Sean Swain is a hostage held by a lawless rogue-state calling itself “The State of Ohio.”1 He has been held without legal conviction or sentence since 1991 for the self-defense killing of a court official’s relative who broke into Sean’s home and threatened his life. In fall of 2012, prisoners calling themselves the Army of the 12 Monkeys (A12M) got rowdy at Mansfield Correctional, and the prison authorities assumed “that anarchist” Sean Swain must have been behind it and threw him in supermax isolation. Sean denies any involvement or affiliation with the A12M and is in the process of suing the ODRC for targetting him based exclusively on his ideology and political speech.
Sean is the only son of a retired auto worker and stay-home mom. He has renounced his high school diploma, his college degree, and his honorable discharge from the U.S. military. Before being taken hostage, Sean worked as a newspaper columnist and as a union organizer.
Sean is mounting his third run for Governor of Ohio in 2014. If elected, he promises to decommission the Ohio National Guard, empty Ohio’s prisons and turn them into squats, recognize Native American land rights as set forth by the Treaty of Greenville, arm the tribes with national guard weaponry, to include tanks and attack helicopters, refuse to sign any budget causing the government to shut down, and sign an Executive Order making it legal to assassinate him if he remains in office longer than 90 days.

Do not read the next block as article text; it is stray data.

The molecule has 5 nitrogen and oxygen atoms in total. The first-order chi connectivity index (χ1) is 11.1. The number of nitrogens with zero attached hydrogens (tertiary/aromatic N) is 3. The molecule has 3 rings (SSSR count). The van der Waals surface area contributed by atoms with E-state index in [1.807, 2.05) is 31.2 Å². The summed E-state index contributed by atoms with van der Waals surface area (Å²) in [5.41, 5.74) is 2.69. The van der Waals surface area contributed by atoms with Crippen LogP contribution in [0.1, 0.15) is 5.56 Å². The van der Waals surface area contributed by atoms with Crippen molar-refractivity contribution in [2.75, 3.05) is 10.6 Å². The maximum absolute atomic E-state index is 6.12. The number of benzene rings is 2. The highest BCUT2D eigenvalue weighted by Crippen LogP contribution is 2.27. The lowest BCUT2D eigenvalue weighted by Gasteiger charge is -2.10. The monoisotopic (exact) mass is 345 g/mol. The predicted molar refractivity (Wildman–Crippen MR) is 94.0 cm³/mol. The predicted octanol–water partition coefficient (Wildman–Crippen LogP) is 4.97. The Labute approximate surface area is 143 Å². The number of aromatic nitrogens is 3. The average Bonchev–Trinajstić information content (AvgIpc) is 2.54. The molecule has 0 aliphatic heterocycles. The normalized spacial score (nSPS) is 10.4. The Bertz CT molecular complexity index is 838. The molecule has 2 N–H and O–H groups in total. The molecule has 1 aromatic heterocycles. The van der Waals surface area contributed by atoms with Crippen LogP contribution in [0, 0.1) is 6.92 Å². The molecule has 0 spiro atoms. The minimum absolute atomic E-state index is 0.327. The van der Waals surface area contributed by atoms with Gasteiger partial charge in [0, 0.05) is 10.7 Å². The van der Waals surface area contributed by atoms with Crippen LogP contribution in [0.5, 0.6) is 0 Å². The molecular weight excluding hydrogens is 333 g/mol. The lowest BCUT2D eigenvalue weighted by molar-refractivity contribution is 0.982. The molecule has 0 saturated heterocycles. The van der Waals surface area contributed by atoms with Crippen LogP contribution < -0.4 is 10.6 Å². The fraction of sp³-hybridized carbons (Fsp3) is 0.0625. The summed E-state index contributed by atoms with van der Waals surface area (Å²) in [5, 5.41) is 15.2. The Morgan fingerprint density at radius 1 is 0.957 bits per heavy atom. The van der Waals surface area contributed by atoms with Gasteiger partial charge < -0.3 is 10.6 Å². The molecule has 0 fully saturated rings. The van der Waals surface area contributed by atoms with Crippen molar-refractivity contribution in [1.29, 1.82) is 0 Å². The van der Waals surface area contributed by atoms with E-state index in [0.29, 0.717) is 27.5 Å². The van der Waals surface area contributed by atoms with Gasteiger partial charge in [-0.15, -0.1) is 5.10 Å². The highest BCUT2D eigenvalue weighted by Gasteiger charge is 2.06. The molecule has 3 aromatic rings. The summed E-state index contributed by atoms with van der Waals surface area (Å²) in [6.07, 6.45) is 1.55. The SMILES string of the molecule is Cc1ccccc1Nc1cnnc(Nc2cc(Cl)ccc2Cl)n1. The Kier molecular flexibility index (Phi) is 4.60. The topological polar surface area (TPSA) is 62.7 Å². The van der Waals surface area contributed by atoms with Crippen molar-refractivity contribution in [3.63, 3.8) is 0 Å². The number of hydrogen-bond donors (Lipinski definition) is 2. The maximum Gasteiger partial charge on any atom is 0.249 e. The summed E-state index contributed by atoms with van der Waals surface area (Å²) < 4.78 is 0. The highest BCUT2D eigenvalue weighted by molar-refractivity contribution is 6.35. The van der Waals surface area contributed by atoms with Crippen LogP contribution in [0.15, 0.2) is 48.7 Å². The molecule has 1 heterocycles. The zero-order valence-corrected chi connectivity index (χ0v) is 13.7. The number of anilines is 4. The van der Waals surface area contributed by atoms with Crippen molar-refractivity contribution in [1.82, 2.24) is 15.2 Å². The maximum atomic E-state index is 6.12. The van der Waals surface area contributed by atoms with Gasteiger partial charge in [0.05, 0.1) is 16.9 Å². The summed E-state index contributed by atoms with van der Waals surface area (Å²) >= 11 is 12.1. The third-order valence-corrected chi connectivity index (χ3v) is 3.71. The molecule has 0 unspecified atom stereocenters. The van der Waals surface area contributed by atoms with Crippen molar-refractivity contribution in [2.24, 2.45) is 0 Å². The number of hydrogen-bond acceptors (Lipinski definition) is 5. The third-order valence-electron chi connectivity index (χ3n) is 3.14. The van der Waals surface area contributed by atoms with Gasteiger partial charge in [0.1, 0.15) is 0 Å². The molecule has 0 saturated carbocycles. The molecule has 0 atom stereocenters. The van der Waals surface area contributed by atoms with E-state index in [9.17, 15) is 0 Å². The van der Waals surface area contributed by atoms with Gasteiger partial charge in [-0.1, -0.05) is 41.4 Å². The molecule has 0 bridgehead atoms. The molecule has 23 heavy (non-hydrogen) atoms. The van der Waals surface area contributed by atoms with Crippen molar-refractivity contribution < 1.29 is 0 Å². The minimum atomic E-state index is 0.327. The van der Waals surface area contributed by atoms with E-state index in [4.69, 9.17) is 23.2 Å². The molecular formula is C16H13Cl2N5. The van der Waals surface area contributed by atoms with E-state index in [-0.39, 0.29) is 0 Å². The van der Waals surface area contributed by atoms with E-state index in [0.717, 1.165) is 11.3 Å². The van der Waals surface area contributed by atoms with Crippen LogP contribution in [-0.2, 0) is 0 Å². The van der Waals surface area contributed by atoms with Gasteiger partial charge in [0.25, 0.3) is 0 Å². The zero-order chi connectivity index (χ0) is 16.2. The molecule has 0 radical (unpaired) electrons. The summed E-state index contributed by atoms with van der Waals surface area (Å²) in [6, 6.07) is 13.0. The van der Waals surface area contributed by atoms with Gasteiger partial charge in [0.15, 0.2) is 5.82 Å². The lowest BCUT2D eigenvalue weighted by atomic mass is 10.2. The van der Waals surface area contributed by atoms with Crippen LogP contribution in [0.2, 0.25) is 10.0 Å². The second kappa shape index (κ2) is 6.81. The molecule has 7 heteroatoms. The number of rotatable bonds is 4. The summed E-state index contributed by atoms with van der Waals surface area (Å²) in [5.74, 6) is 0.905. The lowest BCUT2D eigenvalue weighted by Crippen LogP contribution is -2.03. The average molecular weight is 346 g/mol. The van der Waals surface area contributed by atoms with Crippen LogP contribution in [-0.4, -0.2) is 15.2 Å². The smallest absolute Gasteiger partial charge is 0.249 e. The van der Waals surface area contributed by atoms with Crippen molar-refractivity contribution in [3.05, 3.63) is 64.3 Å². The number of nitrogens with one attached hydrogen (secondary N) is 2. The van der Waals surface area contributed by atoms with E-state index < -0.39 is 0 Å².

Though innocent of any crime, and though he is held without legal conviction or sentence, Sean will only be liberated when the illegitimate power of the lawless rogue state holding him hostage is abolished once and for all.
The State started the war. Sean Swain intends to finish it.
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1. The Treaty of Greeneville in 1795 established most of Ohio as unceded “Indian Territory.” The so-called “State of Ohio” has no legal claim whatsoever to exercising authority over this territory.
2. See, Sean Paul Swain v. William Fullenkamp, et. al., U.S. District Court Case No. 3:09-CV-2659, Judge Jack Zouhary, Decision, 19MAY10, p. 2. Nelson Mandela, Vaclav Havel, Thomas Jefferson, Henry David Thoreau, Malcolm X, Emma Goldman, Huey Newton, Frantz Fanon, Abbie Hoffman, Ward Churchill, and Martin Luther King Jr., were all accused in their own times of “promoting anarchy and rebellion against authority.” It would seem Sean is in much greater company than is Judge Jack Zouhary.